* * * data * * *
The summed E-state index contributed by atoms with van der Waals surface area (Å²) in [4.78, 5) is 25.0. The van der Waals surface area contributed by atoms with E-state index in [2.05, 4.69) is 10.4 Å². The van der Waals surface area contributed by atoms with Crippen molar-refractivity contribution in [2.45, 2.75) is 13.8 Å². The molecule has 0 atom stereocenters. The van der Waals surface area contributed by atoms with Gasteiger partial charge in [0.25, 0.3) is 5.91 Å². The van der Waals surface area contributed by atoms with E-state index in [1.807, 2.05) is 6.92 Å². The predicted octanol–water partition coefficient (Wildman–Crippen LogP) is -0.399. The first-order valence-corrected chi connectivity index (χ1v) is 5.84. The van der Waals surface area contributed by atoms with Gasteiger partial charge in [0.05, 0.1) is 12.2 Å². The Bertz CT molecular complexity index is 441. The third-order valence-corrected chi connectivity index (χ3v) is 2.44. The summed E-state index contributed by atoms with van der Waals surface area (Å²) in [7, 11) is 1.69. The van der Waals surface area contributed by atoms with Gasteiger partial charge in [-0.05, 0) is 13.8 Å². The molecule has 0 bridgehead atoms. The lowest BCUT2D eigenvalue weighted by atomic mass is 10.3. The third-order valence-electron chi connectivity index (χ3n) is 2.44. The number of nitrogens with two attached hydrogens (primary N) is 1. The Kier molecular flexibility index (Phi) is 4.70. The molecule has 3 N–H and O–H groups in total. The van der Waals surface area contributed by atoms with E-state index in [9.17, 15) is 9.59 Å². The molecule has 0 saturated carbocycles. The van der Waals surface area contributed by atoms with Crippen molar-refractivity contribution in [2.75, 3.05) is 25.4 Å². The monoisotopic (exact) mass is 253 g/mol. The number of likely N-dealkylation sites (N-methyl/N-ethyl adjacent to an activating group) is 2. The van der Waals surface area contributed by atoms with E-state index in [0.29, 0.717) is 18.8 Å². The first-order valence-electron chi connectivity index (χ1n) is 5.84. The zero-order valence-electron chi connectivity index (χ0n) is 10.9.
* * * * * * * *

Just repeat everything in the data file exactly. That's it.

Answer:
The summed E-state index contributed by atoms with van der Waals surface area (Å²) in [4.78, 5) is 25.0. The van der Waals surface area contributed by atoms with E-state index in [2.05, 4.69) is 10.4 Å². The van der Waals surface area contributed by atoms with Crippen molar-refractivity contribution in [2.45, 2.75) is 13.8 Å². The molecule has 0 atom stereocenters. The van der Waals surface area contributed by atoms with Gasteiger partial charge in [0.25, 0.3) is 5.91 Å². The van der Waals surface area contributed by atoms with E-state index in [1.807, 2.05) is 6.92 Å². The predicted octanol–water partition coefficient (Wildman–Crippen LogP) is -0.399. The first-order valence-corrected chi connectivity index (χ1v) is 5.84. The van der Waals surface area contributed by atoms with Gasteiger partial charge in [0.05, 0.1) is 12.2 Å². The Bertz CT molecular complexity index is 441. The third-order valence-corrected chi connectivity index (χ3v) is 2.44. The summed E-state index contributed by atoms with van der Waals surface area (Å²) in [7, 11) is 1.69. The van der Waals surface area contributed by atoms with Gasteiger partial charge in [-0.05, 0) is 13.8 Å². The molecule has 0 bridgehead atoms. The lowest BCUT2D eigenvalue weighted by atomic mass is 10.3. The third-order valence-electron chi connectivity index (χ3n) is 2.44. The number of nitrogens with two attached hydrogens (primary N) is 1. The Kier molecular flexibility index (Phi) is 4.70. The molecule has 3 N–H and O–H groups in total. The van der Waals surface area contributed by atoms with E-state index in [9.17, 15) is 9.59 Å². The molecule has 0 saturated carbocycles. The van der Waals surface area contributed by atoms with Crippen molar-refractivity contribution in [2.75, 3.05) is 25.4 Å². The monoisotopic (exact) mass is 253 g/mol. The number of likely N-dealkylation sites (N-methyl/N-ethyl adjacent to an activating group) is 2. The van der Waals surface area contributed by atoms with E-state index in [0.29, 0.717) is 18.8 Å². The first-order valence-electron chi connectivity index (χ1n) is 5.84. The zero-order valence-electron chi connectivity index (χ0n) is 10.9.